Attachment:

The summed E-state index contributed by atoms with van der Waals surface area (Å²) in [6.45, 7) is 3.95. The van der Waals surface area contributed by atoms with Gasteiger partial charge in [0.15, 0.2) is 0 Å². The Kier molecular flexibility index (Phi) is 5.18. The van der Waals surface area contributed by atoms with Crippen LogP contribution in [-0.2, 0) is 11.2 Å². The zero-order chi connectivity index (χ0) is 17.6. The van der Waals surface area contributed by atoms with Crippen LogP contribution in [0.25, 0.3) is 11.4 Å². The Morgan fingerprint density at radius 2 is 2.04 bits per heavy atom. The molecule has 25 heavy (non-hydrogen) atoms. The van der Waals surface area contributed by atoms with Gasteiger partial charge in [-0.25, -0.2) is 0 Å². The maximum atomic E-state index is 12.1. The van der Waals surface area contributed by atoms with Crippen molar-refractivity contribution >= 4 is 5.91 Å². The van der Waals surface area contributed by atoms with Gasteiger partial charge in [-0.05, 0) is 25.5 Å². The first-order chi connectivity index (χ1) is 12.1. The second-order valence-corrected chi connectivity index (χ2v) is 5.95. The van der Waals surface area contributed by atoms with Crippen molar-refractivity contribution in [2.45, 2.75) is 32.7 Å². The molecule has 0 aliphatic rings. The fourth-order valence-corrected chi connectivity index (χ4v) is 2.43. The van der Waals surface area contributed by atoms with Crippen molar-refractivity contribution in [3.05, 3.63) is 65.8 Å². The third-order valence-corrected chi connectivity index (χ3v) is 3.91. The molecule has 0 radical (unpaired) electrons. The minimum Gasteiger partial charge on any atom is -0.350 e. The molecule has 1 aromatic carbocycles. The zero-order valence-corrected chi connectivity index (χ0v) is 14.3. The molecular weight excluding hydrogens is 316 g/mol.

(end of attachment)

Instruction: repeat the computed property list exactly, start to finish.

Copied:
The summed E-state index contributed by atoms with van der Waals surface area (Å²) in [6.45, 7) is 3.95. The van der Waals surface area contributed by atoms with Gasteiger partial charge in [0.15, 0.2) is 0 Å². The Kier molecular flexibility index (Phi) is 5.18. The van der Waals surface area contributed by atoms with Crippen LogP contribution in [-0.2, 0) is 11.2 Å². The zero-order chi connectivity index (χ0) is 17.6. The van der Waals surface area contributed by atoms with Crippen LogP contribution in [0.25, 0.3) is 11.4 Å². The Morgan fingerprint density at radius 2 is 2.04 bits per heavy atom. The molecule has 25 heavy (non-hydrogen) atoms. The van der Waals surface area contributed by atoms with Gasteiger partial charge in [-0.25, -0.2) is 0 Å². The maximum atomic E-state index is 12.1. The van der Waals surface area contributed by atoms with Crippen molar-refractivity contribution >= 4 is 5.91 Å². The van der Waals surface area contributed by atoms with Gasteiger partial charge in [-0.05, 0) is 25.5 Å². The first-order chi connectivity index (χ1) is 12.1. The second-order valence-corrected chi connectivity index (χ2v) is 5.95. The van der Waals surface area contributed by atoms with Crippen molar-refractivity contribution in [2.45, 2.75) is 32.7 Å². The molecule has 0 aliphatic rings. The fourth-order valence-corrected chi connectivity index (χ4v) is 2.43. The van der Waals surface area contributed by atoms with Crippen molar-refractivity contribution in [3.05, 3.63) is 65.8 Å². The third-order valence-corrected chi connectivity index (χ3v) is 3.91. The molecule has 0 radical (unpaired) electrons. The minimum Gasteiger partial charge on any atom is -0.350 e. The molecule has 1 aromatic carbocycles. The zero-order valence-corrected chi connectivity index (χ0v) is 14.3. The molecular weight excluding hydrogens is 316 g/mol.